How to Read a Stock Quote


How to Read a Stock Quote


Investors and traders consider various details about a stock before they buy it. In this article, we will discuss the different terms often seen in stock quotes so you learn the basics of how to buy stocks. For this article, we’ll use Yahoo! Finance for all the major stock quote data. Other sites and resources will have similar information. The example below is a quote of Microsoft’s stock as of June 13, 2019, obtained from Yahoo Finance’s website.

MSFT stock quote
Microsoft (MSFT) stock quote | Source: Yahoo Finance

Starting From the Top of the Stock Quote

MSFT is the ticker symbol for Microsoft. Each stock listed on a stock exchange is assigned its own ticker symbol, which serves as a unique identifier when trading and researching a security.

Just below the company name and its ticker symbol are the stock exchange where Microsoft is listed (Nasdaq) and the currency used on that exchange (USD).

Further down, the number with the biggest font is the stock price. The green number next to it shows the change in price since the last trading session. The number inside the parenthesis is the rate of that change, expressed in percentage terms.

In the example, the two numbers are green, which means the price increased since the last trading session. If they’re red that means the price has decreased.

Basic Stock Quote Information

Stock quote info
Basic stock quote info | Source: Yahoo Finance

These two columns show specific information that is often the most relevant to investors when looking at stocks. Below is an explanation of each stock quote metric and data point.

  • Previous Close: the price of the stock when the last trading day ended.
  • Open: the price of the stock at the time when the current trading day began.
  • Bid: the price that buyers are willing to pay for each share. This is also the price that current stockholders will receive if they immediately sell their shares. The bid price is usually slightly smaller than the asking price.
  • Ask: the price at which the current stockholders are willing to sell their shares. This is also the price that buyers will have to pay if they want to buy shares now. The asking price is usually slightly larger than the bid price.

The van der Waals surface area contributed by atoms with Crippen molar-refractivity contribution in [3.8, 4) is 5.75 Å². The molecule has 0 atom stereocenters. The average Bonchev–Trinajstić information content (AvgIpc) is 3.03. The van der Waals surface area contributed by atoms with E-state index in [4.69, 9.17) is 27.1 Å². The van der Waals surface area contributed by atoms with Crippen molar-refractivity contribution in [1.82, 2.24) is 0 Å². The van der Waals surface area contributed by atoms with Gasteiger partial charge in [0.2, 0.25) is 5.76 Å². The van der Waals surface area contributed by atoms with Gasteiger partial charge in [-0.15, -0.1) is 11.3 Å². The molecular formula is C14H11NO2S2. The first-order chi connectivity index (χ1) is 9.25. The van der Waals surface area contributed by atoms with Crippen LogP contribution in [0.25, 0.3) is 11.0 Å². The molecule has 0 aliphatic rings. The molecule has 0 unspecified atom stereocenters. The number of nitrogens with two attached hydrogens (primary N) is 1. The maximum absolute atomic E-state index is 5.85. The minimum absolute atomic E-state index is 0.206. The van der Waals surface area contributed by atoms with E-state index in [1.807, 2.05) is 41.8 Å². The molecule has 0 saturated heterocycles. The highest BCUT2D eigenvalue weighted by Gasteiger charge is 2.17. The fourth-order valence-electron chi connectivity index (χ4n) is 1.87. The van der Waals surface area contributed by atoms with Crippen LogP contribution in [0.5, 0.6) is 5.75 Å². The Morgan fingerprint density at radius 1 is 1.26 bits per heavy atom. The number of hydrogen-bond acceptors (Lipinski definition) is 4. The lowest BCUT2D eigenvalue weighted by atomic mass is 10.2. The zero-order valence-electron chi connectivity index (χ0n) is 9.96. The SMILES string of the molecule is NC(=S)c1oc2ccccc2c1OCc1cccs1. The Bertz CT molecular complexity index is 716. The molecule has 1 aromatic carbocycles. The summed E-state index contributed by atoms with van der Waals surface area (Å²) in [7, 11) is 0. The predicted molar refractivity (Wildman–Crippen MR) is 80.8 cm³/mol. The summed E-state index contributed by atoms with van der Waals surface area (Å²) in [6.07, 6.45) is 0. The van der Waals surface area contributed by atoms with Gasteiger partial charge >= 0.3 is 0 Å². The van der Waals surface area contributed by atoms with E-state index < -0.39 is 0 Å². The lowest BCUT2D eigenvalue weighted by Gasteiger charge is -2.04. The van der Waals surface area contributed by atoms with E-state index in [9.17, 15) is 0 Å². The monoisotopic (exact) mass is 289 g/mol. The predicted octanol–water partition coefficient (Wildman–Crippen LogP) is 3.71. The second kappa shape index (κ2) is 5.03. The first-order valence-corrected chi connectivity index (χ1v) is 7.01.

• Day’s Range: the highest and lowest price during the current trading day or during the last day the stock market was open if it is currently closed.
  • 52 Week Range: the highest and lowest price during the last 52 weeks.
  • Volume: the number of shares traded during the current trading day or during the last day the stock market was open if it is currently closed.
  • Avg. Volume: the daily average number of shares that were traded over the past three months. This determines the liquidity of the stock; how easy it is to sell or buy it in the market.
  • Market cap: short for market capitalization, this is the total market value of the company. It’s equal to the current stock price multiplied by the shares outstanding.
  • Beta: the volatility of a stock relative to the whole stock market. Because it’s nearly impossible to measure the return and volatility of the overall stock market, a benchmark is used; usually the S&P 500 Index in the US. A value of 1 means the stock is as volatile as the stock market. A value that’s less than one means it’s less volatile while a value that’s greater than one means it’s more volatile. The Beta measurement, in this case, is monthly volatility for the last 3 years.